Nokia News from Barcelona: Maps, Ovi Apps and Skype

There were a slew of announcements from Nokia at Barcelona this week. Here's a rundown:

The Finland-based OEM announced, as expected, its version of the iTunes apps store: the Ovi Store. It offers some interesting and intelligent twists: personalization and recommendations from friends, as well as location sensitivity. The rev share between Nokia and developers is the same 70-30 split as the iTunes store.

Ovi

The company also announced new GPS enabled phones integrated with Nokia Maps (NAVTEQ). 

Skype announced a deal with Nokia to preload the VoIP software on Nokia/Symbian smartphones:

Under the terms of the cooperation, Skype will be integrated into Nokia devices, starting with the Nokia Nseries. The Nokia N97 flagship device will be the first to incorporate the Skype experience in the 3rd quarter of 2009.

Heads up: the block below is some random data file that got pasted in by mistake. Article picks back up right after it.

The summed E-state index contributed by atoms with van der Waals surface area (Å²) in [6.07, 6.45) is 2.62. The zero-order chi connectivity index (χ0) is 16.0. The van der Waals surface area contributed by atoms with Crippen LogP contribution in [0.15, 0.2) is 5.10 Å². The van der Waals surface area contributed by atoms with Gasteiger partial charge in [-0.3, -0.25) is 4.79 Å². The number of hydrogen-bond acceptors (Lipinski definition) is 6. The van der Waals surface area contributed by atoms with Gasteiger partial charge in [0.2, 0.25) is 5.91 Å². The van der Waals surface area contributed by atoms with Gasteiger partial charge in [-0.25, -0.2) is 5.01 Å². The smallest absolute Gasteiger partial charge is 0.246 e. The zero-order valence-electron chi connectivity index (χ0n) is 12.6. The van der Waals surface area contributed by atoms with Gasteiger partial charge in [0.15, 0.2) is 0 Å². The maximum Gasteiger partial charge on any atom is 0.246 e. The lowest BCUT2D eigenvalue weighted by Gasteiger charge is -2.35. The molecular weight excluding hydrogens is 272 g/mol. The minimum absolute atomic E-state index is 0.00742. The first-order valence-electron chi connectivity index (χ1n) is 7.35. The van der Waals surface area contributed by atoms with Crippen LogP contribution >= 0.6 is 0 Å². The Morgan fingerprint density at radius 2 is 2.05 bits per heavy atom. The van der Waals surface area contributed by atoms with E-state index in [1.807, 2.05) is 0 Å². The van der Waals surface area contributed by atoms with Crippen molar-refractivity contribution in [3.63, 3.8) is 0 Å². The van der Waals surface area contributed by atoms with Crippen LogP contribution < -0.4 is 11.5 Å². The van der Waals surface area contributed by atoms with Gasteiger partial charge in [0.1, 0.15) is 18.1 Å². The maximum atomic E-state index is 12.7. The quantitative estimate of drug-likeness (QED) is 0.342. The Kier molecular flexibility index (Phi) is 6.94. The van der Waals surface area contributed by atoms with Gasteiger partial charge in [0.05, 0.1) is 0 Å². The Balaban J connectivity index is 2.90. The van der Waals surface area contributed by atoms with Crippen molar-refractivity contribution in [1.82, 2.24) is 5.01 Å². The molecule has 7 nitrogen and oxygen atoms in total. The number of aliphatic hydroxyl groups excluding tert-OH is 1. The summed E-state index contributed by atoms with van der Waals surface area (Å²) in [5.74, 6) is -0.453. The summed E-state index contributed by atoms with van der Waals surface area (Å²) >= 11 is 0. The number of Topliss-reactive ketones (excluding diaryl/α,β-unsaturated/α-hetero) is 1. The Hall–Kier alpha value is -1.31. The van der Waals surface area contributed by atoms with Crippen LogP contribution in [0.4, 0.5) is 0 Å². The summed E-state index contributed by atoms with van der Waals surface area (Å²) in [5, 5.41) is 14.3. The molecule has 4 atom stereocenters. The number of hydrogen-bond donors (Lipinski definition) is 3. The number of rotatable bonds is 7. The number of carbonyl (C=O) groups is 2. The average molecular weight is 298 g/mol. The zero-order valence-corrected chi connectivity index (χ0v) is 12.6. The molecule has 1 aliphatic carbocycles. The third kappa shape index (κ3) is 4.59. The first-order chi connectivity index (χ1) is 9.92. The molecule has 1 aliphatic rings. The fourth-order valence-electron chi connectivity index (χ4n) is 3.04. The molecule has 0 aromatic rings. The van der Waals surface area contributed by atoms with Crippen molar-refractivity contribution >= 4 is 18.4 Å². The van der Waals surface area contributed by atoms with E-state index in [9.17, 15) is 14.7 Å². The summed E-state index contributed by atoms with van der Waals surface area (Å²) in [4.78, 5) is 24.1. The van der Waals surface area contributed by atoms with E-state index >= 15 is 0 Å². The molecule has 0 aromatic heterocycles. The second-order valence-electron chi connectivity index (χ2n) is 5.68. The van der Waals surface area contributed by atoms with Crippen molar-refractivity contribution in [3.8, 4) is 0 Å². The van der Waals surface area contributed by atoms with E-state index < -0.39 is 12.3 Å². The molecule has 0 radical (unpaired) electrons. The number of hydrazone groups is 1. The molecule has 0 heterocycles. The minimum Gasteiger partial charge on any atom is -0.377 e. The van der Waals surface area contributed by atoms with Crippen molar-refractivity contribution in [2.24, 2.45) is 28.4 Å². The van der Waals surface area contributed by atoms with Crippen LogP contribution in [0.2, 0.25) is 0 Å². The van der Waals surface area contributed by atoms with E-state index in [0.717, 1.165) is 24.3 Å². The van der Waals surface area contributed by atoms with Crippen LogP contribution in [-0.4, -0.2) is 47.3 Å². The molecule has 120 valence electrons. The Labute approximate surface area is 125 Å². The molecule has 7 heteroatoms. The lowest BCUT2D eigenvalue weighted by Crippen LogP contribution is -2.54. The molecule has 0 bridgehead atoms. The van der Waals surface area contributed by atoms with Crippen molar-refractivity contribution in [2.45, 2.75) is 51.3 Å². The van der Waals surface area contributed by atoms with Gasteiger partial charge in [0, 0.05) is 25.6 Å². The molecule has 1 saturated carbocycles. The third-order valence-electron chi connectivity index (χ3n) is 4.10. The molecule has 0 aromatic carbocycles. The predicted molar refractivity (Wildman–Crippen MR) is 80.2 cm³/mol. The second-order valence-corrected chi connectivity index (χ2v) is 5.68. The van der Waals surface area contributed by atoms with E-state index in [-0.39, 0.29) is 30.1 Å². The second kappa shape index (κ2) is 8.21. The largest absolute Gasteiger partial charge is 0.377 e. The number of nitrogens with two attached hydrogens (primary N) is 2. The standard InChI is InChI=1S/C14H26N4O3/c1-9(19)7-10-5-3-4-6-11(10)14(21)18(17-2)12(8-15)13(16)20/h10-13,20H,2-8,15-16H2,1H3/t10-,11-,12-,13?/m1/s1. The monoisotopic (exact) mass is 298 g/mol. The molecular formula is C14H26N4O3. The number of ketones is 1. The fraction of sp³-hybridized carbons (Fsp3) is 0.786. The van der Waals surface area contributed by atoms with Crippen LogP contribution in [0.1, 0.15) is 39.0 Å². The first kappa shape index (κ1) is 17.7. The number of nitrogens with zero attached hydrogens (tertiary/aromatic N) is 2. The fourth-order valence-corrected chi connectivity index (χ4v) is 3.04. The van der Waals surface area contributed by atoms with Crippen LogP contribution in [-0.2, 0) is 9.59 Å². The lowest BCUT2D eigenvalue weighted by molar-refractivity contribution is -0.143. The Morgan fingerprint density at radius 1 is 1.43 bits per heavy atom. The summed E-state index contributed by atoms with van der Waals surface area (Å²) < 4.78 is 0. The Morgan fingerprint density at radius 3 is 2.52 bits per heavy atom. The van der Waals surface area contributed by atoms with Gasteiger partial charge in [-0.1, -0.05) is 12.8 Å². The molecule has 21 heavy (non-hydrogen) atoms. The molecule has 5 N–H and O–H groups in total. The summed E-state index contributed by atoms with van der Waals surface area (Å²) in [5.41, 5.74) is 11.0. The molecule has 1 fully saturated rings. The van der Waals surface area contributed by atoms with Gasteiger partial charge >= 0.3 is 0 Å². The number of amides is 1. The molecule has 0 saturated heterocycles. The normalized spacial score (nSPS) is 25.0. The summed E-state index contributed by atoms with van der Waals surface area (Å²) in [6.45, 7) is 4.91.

The Skype experience will be part of the address book of the Nokia N97, enabling presence - seeing when Skype contacts are online - as well as instant messaging. Nokia N97 owners around the world will also be able to use 3G and WLAN to easily make and receive free Skype-to-Skype voice calls, in addition to low-cost Skype calls to landlines and mobile devices.

Quality issues notwithstanding, Skype stands to gain hugely from adoption by mobile users as a way to circumvent the cost of voice plans, especially in Europe. Skype is also working with other handset OEMs. 

In general, however, improved VoIP on mobile phones is a development that may eventually put price pressure on carrier voice plans. Because of quality, however, that day is not yet at hand. 

Nokia and Qualcomm announced a deal to work on "advanced mobile devices" with Qualcomm chipsets targeting North America, one of Nokia's weakest markets. 

But the apps store/Ovi store was the focus of the week for Nokia. Everyone now has an apps store: Apple, Android, Windows Mobile, RIM, Palm and Nokia/Symbian. It has become "table stakes" in the smartphone market. Accordingly the Nokia/Ovi apps store is unlikely to lure people away from BlackBerry or the iPhone. But it remains to be seen how all the hardware and software variables (operator pricing is another) play out competitively over time.